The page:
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This year we’re celebrating the 80th anniversary since the first Russian Cosmonaut Yuri Gagarin was born! In my native city Saratov we have  major celebrations devoted to this event as Yuri Gagarin is connected with Saratov in many ways. He studied and then first flew in the air in this city. He also landed  nearby after his great flight. We’re really proud of all  these facts!

Who was Yuri Gagarin?

Yuri Gagarin was a 27-year-old Soviet Air Force pilot when he made his first and only trip into space. On April 12, 1961 Russia successfully launched the first man into space taking the prize for "The First Man In Space". Yuri Gagarin  orbited the Earth on the spacecraft, Vostok 1, at a speed of 27,400 km. The flight lasted 108 minutes. At the highest point, Gagarin was about 327 kilometers above the Earth.  Upon his triumphant return he instantly became a national treasure. Yuri Gagarin had a charming smile and an open friendly personality.

He was born in the village Klushino, Smolensk region, 160km west of Moscow, in 1934. His parents worked on a collective farm (his father was a carpenter) and Yuri was the third of four children. The war years (World War II) were hard for the Gagarins. The Germans shipped his teenage siblings to slave labour camps and they did not return until 1945.

At 16, Gagarin left for Moscow to apprentice as a foundryman. He was transferred a year later to study tractors at a technical school in Saratov, where he joined an AeroClub and flew, for the first time, in a canvas-clad Yak-18. At 21 he signed up at the Pilots School in Orenburg. On graduation, he was posted to Murmansk, close to the Norwegian border and north of the Arctic Circle. Later Lieutenant Gagarin was chosen for the new cosmonaut training programme.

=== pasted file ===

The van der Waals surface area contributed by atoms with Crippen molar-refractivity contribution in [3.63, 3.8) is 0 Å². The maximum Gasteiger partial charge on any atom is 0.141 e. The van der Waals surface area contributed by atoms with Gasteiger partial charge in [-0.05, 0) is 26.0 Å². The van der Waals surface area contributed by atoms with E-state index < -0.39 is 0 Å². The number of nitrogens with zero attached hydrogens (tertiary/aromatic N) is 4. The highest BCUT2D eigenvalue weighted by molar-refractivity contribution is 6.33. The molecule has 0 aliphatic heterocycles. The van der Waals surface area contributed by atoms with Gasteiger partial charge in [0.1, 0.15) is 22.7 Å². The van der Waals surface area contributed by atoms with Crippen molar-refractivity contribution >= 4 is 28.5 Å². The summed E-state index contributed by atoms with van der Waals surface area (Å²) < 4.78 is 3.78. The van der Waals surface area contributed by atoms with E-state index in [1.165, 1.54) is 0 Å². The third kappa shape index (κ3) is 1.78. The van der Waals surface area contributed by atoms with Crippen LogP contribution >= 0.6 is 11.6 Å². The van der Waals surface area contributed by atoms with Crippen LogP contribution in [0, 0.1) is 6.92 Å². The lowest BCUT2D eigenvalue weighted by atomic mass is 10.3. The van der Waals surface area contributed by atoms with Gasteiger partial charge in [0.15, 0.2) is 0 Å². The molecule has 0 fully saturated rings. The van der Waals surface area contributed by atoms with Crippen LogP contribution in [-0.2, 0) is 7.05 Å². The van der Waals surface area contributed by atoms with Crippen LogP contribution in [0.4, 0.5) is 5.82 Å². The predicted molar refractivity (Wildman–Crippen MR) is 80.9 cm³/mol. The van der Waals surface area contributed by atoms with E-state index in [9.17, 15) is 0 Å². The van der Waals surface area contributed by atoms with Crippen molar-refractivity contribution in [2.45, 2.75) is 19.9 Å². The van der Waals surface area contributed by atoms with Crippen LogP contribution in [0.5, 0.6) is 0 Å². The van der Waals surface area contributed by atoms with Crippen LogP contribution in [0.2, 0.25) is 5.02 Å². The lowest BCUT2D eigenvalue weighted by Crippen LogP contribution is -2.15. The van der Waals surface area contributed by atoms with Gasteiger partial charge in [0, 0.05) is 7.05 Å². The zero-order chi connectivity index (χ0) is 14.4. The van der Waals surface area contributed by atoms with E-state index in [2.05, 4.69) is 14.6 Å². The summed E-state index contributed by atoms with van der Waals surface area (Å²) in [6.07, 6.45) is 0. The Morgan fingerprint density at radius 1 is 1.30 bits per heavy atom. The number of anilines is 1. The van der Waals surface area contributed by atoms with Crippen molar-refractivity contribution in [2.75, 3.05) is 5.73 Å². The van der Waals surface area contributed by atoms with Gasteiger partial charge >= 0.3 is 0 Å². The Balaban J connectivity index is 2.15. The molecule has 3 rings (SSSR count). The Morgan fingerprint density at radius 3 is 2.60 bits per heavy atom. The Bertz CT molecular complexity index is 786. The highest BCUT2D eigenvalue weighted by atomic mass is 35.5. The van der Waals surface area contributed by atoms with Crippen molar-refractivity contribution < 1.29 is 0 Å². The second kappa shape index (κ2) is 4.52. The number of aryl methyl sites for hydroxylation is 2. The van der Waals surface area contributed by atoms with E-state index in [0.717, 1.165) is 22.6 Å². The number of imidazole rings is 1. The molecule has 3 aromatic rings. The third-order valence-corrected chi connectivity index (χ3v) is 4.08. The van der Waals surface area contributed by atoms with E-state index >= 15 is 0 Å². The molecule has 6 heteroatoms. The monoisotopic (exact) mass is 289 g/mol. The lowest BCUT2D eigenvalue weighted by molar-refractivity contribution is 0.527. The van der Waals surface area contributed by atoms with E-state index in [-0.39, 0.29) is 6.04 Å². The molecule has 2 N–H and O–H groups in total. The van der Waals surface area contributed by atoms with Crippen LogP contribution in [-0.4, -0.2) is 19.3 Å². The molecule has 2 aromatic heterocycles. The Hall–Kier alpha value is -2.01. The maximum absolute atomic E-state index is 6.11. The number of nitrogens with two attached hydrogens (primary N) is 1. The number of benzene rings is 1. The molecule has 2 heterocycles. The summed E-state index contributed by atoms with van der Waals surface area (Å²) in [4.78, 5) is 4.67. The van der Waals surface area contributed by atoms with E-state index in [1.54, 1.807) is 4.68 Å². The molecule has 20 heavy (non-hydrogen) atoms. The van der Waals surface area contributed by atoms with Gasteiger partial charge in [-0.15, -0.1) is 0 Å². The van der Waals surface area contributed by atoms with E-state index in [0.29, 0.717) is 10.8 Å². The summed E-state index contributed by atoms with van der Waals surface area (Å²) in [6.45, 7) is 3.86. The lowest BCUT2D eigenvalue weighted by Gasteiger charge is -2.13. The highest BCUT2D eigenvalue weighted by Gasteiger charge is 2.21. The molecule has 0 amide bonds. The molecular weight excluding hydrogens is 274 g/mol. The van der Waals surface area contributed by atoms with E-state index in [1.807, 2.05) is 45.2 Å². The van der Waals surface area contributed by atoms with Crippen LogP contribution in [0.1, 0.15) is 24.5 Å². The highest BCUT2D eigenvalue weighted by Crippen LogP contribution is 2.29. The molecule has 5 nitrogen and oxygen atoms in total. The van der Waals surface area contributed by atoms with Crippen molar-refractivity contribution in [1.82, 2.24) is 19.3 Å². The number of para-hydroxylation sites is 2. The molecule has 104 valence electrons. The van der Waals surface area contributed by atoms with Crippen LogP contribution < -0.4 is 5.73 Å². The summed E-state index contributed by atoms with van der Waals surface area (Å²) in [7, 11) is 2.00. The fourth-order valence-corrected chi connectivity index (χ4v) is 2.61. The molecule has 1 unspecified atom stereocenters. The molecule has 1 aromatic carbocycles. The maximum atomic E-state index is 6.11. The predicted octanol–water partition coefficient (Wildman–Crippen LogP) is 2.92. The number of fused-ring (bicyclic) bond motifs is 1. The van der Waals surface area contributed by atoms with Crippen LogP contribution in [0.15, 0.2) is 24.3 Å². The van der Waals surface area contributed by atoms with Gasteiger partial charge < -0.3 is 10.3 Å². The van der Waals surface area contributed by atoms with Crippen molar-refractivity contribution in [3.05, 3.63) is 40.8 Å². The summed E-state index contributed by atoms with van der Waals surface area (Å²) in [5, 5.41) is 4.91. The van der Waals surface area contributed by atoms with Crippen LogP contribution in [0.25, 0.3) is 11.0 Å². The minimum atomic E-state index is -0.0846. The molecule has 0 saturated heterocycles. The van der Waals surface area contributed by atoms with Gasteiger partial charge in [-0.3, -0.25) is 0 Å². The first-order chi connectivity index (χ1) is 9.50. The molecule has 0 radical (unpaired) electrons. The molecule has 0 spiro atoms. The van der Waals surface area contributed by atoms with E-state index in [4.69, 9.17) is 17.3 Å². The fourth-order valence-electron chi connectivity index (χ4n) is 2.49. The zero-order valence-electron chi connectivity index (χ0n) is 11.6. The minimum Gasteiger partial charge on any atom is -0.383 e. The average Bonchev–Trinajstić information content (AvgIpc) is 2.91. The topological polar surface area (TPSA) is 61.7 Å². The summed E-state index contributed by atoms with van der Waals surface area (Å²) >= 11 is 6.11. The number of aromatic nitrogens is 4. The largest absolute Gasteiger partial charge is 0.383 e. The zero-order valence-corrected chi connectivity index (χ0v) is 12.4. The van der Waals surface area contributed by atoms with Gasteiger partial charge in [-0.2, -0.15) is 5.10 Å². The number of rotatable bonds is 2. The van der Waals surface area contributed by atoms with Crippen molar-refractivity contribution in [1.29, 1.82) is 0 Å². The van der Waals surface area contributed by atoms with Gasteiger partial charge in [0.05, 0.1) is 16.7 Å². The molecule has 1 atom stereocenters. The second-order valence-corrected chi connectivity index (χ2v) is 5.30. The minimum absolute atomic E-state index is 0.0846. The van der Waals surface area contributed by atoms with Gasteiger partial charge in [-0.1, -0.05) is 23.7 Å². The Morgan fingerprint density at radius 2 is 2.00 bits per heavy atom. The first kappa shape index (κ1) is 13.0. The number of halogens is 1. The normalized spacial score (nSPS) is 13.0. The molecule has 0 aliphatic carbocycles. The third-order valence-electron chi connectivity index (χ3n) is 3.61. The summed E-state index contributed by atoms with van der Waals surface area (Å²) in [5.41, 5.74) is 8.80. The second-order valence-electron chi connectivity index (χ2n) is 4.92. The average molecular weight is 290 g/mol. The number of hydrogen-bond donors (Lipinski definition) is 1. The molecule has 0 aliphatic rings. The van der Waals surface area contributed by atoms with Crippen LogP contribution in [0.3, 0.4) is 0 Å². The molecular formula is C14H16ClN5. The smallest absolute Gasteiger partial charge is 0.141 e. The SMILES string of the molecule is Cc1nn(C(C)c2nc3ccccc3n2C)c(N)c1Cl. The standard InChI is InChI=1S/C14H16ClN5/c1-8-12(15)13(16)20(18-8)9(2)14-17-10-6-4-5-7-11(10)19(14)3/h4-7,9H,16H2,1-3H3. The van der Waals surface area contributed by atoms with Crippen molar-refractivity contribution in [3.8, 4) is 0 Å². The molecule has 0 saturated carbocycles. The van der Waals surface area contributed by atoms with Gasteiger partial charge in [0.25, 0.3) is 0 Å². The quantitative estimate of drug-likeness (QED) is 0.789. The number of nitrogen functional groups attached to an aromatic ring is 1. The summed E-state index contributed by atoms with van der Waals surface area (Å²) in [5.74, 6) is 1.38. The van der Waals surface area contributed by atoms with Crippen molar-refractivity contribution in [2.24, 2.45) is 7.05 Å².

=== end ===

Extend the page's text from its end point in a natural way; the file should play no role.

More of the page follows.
Gagarin was one of 20 cosmonauts sent to train in the new Star City (later renamed in his honour) outside Moscow. They were subjected to batteries of medical and psychological tests and rigorous physical training, including sessions in centrifuges to prepare them for the G-forces of launch.

Eventually, just two candidates remained: Gagarin and German Titov. Both were smart enough to be the first in space. The decision to give the history-making flight to Gagarin may have been made because the Soviet premier, Nikita Khrushchev, wanted a farm boy, like himself.

Titov was distraught, but before his death in 2000, he told the authors of Starman: "Yuri turned out to be the man that everyone loved. They were right to choose Yuri."

They rose at 5.30am on 12 April, though neither Gagarin nor Titov had slept. Both dressed in spacesuits, Titov just in case. They rode to the launch pad Baikonur Cosmodrome ( Kazakhstan now).

There was no countdown, which was a purely dramatic invention of the Americans. Sergei Korolev (the aircraft engineer who sent him into space)  checked with Gagarin three times in the hour leading up to the launch and, at 9.06am, the final commands were given.

"Launch key to 'go' position."

"Air purging."

"Idle run."

"Ignition."

As the G-load climbed, Gagarin shouted "Poyekhali!" – Russian for "Let's go!"

As was planned, Gagarin ejected after reentry into Earth's atmosphere (7 km above the Earth) and landed by parachute.  He landed 40 km from Saratov (the city where he made his first flight) near the village of Smelovka. His spacecraft thudded down under its own parachute two miles away. Two schoolgirls witnessed the Vostok landing and described the scene: "It was a huge ball, about two or three metres high. It fell, then it bounced and then it fell again. There was a huge hole where it hit the first time."

His landing was 280 km to the west of the planned landing site (near Baikonur).

A farmer and her daughter observed the strange scene of a figure in a bright orange suit with a large white helmet landing near them by parachute. Gagarin later recalled, "When they saw me in my space suit and the parachute dragging alongside as I walked, they started to back away in fear. I told them, don't be afraid, I am a Soviet citizen like you, who has descended from space and I must find a telephone to call Moscow!"